County reports 76 measles cases

County reports 76 measles cases

As of November 20, according to Rockland County, there are 76 confirmed reported cases of measles in the county. Measles is a highly contagious respiratory disease caused by a virus that is spread by direct contact with nasal or throat secretions of infected people — in other words, when a person who is infected with the measles virus breathes, coughs, or sneezes. 

Measles is one of the most contagious viruses on earth; one measles-infected person can give the virus to 18 others. In fact, 90 percent of unvaccinated people exposed to the virus become infected. You can catch measles just by being in a room where a person with measles has been, up to 2 hours after that person is gone. And you can catch measles from an infected person even before his or her rash appears.

Common symptoms — high fever, cough, runny nose, and red, watery eyes — usually appear 10 to 12 days after exposure but may show up as early as seven days and as late as 21 days after exposure. Two or three days after symptoms begin, tiny white spots may appear inside the mouth. Three to five days after symptoms begin, a rash breaks out, usually beginning as flat red spots that appear on the face at the hairline and spread downward to the neck, trunk, arms, legs, and feet. Small raised bumps also may appear on top of the flat red spots. The spots may join as they spread from the head to the rest of the body. When the rash appears, a person’s fever may go up to more than 104° Fahrenheit. After a few days, the fever subsides and the rash fades.

People are considered infectious from four days before to four days after the appearance of the rash.

Measles can be dangerous, especially for babies and young children. Others who are at high risk for complications if they get the measles include pregnant women who are not immune, as well as those who are immune-compromised or immunosuppressed.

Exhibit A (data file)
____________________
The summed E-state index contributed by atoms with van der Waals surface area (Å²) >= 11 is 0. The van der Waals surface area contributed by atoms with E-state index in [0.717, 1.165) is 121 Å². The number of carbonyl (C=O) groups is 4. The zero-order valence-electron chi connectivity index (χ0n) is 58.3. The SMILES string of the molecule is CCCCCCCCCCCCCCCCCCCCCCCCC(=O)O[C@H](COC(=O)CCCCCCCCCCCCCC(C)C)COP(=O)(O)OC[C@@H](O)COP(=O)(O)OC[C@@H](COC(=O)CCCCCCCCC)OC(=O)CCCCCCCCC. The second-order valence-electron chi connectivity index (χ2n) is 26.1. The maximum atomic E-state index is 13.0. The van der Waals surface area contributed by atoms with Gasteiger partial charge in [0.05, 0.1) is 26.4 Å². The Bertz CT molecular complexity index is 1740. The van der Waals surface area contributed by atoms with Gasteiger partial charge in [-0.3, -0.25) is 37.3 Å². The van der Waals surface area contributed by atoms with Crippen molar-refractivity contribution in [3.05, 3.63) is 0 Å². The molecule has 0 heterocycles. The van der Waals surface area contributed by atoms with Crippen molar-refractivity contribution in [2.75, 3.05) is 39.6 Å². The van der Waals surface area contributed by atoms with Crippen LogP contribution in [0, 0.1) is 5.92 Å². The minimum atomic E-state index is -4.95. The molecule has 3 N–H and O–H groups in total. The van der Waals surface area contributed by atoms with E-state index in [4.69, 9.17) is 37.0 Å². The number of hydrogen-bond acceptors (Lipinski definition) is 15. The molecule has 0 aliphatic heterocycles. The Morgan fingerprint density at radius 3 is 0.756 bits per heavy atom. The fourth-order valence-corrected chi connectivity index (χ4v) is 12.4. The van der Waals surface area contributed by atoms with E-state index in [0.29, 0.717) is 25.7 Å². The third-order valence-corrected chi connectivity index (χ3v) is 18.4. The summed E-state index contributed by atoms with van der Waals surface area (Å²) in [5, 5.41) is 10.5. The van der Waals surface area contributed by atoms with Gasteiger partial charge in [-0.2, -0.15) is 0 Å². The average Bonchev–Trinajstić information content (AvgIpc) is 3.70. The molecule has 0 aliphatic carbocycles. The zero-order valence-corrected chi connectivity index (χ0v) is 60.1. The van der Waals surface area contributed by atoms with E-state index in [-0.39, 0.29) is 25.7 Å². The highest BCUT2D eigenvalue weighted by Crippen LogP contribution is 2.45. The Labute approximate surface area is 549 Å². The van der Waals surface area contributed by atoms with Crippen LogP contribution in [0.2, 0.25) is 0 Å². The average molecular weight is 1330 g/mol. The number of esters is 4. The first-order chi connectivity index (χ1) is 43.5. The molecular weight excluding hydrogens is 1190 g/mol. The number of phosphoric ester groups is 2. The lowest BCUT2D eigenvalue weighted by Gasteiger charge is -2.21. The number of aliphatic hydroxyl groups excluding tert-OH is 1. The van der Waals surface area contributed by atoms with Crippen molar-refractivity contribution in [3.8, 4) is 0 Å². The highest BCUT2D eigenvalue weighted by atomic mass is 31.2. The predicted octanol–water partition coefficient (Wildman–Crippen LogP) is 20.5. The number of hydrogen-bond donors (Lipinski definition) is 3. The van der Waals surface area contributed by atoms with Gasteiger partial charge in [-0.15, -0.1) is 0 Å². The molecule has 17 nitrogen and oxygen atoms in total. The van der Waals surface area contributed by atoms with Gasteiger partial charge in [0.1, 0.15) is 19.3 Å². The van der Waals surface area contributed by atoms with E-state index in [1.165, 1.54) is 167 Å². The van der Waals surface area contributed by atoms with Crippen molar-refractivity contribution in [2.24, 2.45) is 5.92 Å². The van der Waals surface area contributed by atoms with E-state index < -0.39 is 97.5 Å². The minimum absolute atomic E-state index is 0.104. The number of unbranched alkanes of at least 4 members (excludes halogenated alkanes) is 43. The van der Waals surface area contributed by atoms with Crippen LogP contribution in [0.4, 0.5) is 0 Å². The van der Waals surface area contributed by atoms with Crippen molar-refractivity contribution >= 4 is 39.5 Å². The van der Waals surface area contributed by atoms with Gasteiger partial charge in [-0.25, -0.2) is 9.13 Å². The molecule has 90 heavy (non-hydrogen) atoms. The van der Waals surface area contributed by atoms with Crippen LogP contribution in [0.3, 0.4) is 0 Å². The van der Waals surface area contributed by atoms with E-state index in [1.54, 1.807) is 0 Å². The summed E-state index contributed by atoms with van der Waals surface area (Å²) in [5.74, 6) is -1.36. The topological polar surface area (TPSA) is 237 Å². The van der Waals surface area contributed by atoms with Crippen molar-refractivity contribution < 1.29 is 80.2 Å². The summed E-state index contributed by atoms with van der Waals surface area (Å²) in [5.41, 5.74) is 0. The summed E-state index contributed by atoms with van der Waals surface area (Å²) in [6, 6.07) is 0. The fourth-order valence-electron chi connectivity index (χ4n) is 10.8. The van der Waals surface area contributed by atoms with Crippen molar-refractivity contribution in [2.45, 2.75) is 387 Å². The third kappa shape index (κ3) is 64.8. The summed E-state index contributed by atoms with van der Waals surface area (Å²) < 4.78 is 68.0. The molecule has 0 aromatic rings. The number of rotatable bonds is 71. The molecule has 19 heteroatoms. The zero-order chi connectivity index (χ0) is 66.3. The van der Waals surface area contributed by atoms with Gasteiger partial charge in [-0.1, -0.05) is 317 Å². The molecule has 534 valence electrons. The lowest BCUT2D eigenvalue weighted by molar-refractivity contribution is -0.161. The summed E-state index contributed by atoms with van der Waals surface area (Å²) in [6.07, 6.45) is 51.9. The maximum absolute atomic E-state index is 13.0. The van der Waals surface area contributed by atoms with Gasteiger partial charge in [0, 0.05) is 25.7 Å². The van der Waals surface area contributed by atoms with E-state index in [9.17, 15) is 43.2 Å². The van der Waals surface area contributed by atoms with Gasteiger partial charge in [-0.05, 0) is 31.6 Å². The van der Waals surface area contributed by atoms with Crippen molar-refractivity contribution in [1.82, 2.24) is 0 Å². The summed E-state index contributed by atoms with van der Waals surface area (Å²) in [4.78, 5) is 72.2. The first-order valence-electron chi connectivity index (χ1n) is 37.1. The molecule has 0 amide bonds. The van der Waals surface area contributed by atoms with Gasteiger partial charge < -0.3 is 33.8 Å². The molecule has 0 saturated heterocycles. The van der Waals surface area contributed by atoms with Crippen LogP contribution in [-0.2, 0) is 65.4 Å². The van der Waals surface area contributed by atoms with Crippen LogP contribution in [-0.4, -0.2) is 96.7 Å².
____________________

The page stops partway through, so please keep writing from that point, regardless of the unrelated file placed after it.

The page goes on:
At the end of September, an international traveler arrived in Rockland County with a suspected case of the measles. Per protocol, the Rockland County Department of Health was notified and immediately activated its Communicable Disease Team to investigate. There have been additional cases of measles from international travelers to Rockland, exposing more people to measles. People who are unvaccinated risk getting infected with measles and spreading it to others.

These cases are presently clustered in eastern Ramapo (New Square, Spring Valley, Monsey), but because the country is small, exposure to the measles may occur anywhere in Rockland.

To prevent the spread of illness, the county’s health department is advising any who might have been exposed and has symptoms to contact their health care provider, a local clinic, or a local emergency department before going for care. This will help to prevent others at these facilities from being exposed to the illness. Residents who have been asked by a health care provider to “watch for measles,” or who are otherwise ill, including with flu-like symptoms, are advised to stay home.

For more information call the New York State Department of Health’s Measles Information Line at (888) 364-4837 or (845) 364-8600 after hours/weekends or go to Health.NY. gov/Measles.

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